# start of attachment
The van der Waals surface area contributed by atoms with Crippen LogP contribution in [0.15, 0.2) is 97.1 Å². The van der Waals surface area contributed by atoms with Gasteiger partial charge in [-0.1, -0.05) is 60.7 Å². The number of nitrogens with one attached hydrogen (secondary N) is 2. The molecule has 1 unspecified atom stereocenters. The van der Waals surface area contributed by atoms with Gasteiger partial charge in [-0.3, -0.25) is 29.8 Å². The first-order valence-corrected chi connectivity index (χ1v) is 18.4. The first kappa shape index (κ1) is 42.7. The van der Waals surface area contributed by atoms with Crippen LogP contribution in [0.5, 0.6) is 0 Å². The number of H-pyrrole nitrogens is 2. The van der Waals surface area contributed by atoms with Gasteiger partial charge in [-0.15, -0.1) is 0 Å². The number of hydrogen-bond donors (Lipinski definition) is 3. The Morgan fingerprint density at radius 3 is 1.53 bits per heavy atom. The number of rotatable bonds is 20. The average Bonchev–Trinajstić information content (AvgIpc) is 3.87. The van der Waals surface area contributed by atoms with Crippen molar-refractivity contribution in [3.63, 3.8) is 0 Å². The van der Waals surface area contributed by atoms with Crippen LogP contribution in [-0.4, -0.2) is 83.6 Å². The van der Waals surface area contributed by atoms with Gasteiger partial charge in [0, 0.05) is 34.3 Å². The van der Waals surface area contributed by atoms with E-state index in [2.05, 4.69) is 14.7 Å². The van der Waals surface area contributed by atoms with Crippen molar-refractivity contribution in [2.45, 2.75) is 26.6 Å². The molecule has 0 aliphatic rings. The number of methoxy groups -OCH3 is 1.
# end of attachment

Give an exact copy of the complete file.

The van der Waals surface area contributed by atoms with Crippen LogP contribution in [0.15, 0.2) is 97.1 Å². The van der Waals surface area contributed by atoms with Gasteiger partial charge in [-0.1, -0.05) is 60.7 Å². The number of nitrogens with one attached hydrogen (secondary N) is 2. The molecule has 1 unspecified atom stereocenters. The van der Waals surface area contributed by atoms with Gasteiger partial charge in [-0.3, -0.25) is 29.8 Å². The first-order valence-corrected chi connectivity index (χ1v) is 18.4. The first kappa shape index (κ1) is 42.7. The van der Waals surface area contributed by atoms with Crippen LogP contribution in [0.5, 0.6) is 0 Å². The number of H-pyrrole nitrogens is 2. The van der Waals surface area contributed by atoms with Gasteiger partial charge in [-0.15, -0.1) is 0 Å². The number of hydrogen-bond donors (Lipinski definition) is 3. The Morgan fingerprint density at radius 3 is 1.53 bits per heavy atom. The number of rotatable bonds is 20. The average Bonchev–Trinajstić information content (AvgIpc) is 3.87. The van der Waals surface area contributed by atoms with Crippen molar-refractivity contribution in [3.63, 3.8) is 0 Å². The van der Waals surface area contributed by atoms with Crippen LogP contribution in [-0.4, -0.2) is 83.6 Å². The van der Waals surface area contributed by atoms with Gasteiger partial charge in [0, 0.05) is 34.3 Å². The van der Waals surface area contributed by atoms with E-state index in [2.05, 4.69) is 14.7 Å². The van der Waals surface area contributed by atoms with Crippen molar-refractivity contribution in [2.45, 2.75) is 26.6 Å². The molecule has 0 aliphatic rings. The number of methoxy groups -OCH3 is 1.